In terms of the actual carving of these owls, I do not really remember what I struggled with as it was quite some time from the time of writing this. I just followed the instructions on the website linked above, cutting away little bit by little bit until the owl shows itself.

This project has been one of the defining projects for my journey and still sits on my desk to this day.

Crazy Oak out.


Project 0: The Stick

My first woodworking project, engraving my hiking stick

My First official woodworking project

The hike in preparation for The Otter came and went and after this was when the ideas started. So my first pictures formed in my head of what I wanted to do.

Engraving the hike that we did along with the date when it happened.

So I set out and bought my first set of woodcarving chisels. Since this was completely new to me I could just go out and carve into my actual walking stick and risk messing it up, so I took a random piece of wood and started carving. Carving the alphabet. And numbers. Just some basic alphanumeric characters. I used the skew edged chisel from my first set to to carve out a small ‘V’ out of the wood.

P0-1 P0-2

This was surprisingly not too difficult. It took me a few tries to become comfortable to carve out round letters but I used “B” as a practice tool for this. The problem with the curvature is that the direction of the grain differs as you go around so the way the chisel cuts into the wood requires a bit more control. When carving with the grain the blade naturally follows the direction of the grain and that can cause your idea of what an “O” looks like to change into a “U”. Given some practice I was able to create a consistent level of depth for the letters while staying within the lines as I was taught in primary school.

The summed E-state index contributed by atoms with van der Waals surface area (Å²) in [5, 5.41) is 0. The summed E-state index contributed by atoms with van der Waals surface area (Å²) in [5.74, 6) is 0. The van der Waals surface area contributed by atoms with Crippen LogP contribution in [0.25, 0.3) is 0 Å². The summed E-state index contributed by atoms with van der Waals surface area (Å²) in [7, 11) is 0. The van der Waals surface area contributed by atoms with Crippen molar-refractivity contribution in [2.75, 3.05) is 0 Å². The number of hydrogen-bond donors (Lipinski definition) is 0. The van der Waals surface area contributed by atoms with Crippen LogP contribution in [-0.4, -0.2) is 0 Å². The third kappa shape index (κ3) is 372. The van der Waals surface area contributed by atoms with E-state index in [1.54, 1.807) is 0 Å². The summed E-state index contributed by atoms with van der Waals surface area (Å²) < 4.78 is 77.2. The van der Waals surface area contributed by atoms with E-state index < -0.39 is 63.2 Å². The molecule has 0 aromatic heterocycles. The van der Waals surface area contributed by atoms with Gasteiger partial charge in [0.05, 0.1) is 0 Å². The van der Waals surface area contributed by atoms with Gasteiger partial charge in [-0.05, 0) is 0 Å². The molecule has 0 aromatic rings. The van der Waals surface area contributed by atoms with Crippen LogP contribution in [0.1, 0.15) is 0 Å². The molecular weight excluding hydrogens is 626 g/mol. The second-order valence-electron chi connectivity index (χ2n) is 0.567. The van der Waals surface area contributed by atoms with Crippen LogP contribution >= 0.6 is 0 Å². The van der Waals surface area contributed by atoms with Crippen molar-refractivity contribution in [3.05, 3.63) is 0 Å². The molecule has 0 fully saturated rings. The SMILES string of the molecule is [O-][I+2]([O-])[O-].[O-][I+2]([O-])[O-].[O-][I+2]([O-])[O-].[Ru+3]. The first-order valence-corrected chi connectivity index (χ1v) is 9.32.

As I got the hang of it I decided to go over to my walking stick. First of all my walking stick needed some personality, so it needed something to make it different (besides the planned carving) and it also needed a name.

The Stick. Sure it sounds lame but it is more than just that. It is also a word play on The Stig from Top Gear. I took some insulation tape and some green coloured duct tape and fashoined a grip at the top of the stick. After this I engraved the name “The Stick” as well as a little picture of my version of The Stig.


I was very happy with how this came out so I went on to engrave the first hike that The Stick has helped me complete. Suiker Bosch Fontein. Still using the skew chisel, taking my time so as not to mess it up as there is no “undo” button for woodworking. Well there is to an extent, but you have to sand off all your hard work and that isn’t always a viable option.


It is not too clear on the photos, but it is there. I am considering burning it in, but I don’t wan to lose the distinct look of the carving. This a decision I will still have to make someday, but for now I am procrastinating this choice.

So as I go on more hikes I add then on the next level on The Stick, marking the name as well as the date. This is an ongoing project and it will only stop when either The Stick breaks or when it is full. So here is to many more years of hiking.


Hikes so far:

  • SuikerBoschFontein
  • The Otter
  • Kingdom Trails

I will update this as time goes on and more hikes are hiked. In the mean time, there will be many other projects to make and older projects to blog about.

There is still a long way to go to catch this blog up with all the projects I have completed to date but with time…

Crazy Oak out.